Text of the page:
that's where I'd find him. Easy.

Well — technically easy, yes. Easy enough
to find why the streets were so empty —
some kind of rally in a park near the market,
and if you're guessing Peace Brigade
you wouldn't be wrong; those vermin are everywhere
suckling on fear like mynocks on power cables.
But now that I'm here, and see the size of the crowd,
I realize I might have to revise my assessment,
although I still reckon if I find a good spot
it shouldn't be long before I find him ...

That might be him, over there, beside that sign.
Sun's low now, playing shadow games, but I'd swear ...

No. Same build though, just a bit on the short side.
Probably won't be standing by himself either
now I come to think of it. Probably joined
one of those clusters near the front. More his style.
Likes to do his research thoroughly and find out
what the average Joe on the street is thinking.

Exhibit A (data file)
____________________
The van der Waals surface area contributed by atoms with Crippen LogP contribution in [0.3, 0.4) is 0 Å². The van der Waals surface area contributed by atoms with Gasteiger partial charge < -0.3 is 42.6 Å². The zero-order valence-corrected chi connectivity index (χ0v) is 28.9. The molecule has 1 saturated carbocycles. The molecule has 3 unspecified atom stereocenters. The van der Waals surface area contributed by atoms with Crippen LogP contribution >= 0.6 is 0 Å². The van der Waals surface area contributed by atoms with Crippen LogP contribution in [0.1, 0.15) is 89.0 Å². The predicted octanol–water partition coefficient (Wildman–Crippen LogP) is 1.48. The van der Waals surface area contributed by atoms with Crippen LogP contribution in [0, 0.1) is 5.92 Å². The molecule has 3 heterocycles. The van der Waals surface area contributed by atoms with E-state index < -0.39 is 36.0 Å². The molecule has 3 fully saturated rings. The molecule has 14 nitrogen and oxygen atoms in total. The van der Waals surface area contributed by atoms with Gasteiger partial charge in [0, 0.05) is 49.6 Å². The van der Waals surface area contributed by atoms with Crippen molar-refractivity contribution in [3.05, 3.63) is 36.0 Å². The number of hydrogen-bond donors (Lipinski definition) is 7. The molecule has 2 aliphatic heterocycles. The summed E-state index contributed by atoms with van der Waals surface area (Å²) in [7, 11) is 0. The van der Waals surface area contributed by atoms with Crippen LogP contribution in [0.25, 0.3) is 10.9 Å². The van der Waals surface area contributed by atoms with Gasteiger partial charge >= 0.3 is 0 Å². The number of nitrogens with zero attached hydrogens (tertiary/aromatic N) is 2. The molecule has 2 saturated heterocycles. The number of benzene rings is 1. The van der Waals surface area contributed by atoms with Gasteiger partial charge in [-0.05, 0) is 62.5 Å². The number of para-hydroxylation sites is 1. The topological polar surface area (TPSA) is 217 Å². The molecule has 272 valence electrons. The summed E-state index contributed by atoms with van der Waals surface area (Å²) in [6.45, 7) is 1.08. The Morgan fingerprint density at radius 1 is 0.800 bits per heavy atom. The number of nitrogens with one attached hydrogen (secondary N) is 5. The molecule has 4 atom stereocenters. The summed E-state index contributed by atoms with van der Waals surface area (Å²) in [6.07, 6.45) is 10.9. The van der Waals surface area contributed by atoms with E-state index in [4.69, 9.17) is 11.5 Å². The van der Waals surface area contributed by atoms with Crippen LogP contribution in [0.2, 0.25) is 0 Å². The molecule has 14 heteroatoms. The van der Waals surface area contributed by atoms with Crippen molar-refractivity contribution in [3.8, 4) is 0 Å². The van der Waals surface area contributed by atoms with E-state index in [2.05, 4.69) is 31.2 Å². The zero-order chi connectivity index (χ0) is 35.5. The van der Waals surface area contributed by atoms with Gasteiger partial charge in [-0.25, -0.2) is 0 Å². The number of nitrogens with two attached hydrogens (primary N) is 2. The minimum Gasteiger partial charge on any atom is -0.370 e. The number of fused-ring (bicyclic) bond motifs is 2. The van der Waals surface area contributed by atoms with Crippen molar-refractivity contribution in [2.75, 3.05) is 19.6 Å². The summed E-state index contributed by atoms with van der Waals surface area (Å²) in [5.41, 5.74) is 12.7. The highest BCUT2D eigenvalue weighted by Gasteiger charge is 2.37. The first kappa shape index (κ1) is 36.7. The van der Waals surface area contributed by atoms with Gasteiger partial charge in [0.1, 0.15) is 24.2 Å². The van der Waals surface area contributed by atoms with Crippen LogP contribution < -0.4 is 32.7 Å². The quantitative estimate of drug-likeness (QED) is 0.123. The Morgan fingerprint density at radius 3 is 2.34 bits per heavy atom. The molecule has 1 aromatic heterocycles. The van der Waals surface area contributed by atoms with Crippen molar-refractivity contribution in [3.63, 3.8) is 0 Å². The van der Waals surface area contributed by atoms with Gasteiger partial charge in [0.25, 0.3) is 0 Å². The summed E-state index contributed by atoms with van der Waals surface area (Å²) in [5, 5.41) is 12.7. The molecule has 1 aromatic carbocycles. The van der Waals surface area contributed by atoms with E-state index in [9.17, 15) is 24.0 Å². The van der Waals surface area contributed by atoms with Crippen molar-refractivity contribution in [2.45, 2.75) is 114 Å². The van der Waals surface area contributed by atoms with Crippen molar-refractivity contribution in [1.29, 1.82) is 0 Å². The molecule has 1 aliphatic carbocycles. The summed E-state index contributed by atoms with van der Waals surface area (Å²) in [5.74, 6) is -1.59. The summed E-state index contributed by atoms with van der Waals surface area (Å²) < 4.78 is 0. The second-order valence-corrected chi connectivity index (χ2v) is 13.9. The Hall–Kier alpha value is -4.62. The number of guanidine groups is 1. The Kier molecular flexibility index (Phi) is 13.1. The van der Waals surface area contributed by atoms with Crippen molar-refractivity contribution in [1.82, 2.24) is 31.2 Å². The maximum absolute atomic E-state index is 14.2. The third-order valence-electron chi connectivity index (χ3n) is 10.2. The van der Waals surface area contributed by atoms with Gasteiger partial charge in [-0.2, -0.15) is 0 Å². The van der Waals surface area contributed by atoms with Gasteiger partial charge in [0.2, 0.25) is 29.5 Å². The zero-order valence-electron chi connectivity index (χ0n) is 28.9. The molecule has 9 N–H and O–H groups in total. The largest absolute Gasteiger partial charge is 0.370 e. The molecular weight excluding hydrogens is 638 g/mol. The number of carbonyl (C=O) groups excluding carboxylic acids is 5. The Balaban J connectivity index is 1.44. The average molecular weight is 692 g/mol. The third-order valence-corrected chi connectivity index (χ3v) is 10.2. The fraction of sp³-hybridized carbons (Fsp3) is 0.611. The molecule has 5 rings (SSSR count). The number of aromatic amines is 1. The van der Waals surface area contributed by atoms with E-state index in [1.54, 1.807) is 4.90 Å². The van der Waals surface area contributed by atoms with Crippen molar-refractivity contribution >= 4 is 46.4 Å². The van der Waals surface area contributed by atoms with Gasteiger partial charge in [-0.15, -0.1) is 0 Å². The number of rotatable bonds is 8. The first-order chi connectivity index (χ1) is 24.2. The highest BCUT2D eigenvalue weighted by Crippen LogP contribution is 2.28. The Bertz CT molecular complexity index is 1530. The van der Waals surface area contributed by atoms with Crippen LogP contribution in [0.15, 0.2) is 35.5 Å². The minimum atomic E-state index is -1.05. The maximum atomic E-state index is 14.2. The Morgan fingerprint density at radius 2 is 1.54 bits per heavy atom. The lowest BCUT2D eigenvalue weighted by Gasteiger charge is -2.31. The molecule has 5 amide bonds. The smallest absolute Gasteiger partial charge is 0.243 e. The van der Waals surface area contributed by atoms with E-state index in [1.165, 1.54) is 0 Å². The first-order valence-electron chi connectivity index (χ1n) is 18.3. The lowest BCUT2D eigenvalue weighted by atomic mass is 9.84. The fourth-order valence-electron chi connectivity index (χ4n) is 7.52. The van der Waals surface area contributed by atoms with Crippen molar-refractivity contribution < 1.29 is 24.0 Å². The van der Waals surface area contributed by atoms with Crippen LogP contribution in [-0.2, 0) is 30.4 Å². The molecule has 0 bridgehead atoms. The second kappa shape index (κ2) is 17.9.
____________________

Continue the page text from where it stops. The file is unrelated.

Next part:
Funny thing is, they won't realize he's not a local.
Frustrating thing is, I'm seeing him everywhere

and nowhere. He's got one of those faces that fit in,
not exactly non-descript — that sounds too weak.
Mutable? Kind of mask-like maybe. Yeah ...
Someone told him once he could be an actor.
He laughed; said he might consider it
once the war ended. Can't recall
which war that was ...

Damn shadows must be getting into my head.
I can still see his expression as he said that
but do you think I can see his face? I mean,
really see it outside of the obvious features
like eye colour and size of nose ... and intelligence?
And how can you pick intelligence at a distance?

Page, you bastard. Where are you!

I should have known this would happen.
He's like his name. You think, Page:
simple word, four letters, two consonants,
two vowels taking turn and turn about
like marching feet: left, right, left and right.

And then you say the word and realize
your pretty analysis is completely screwed.
The letters mean nothing by themselves,
it's how they hold together, how they meld
into one sound, itself unremarkable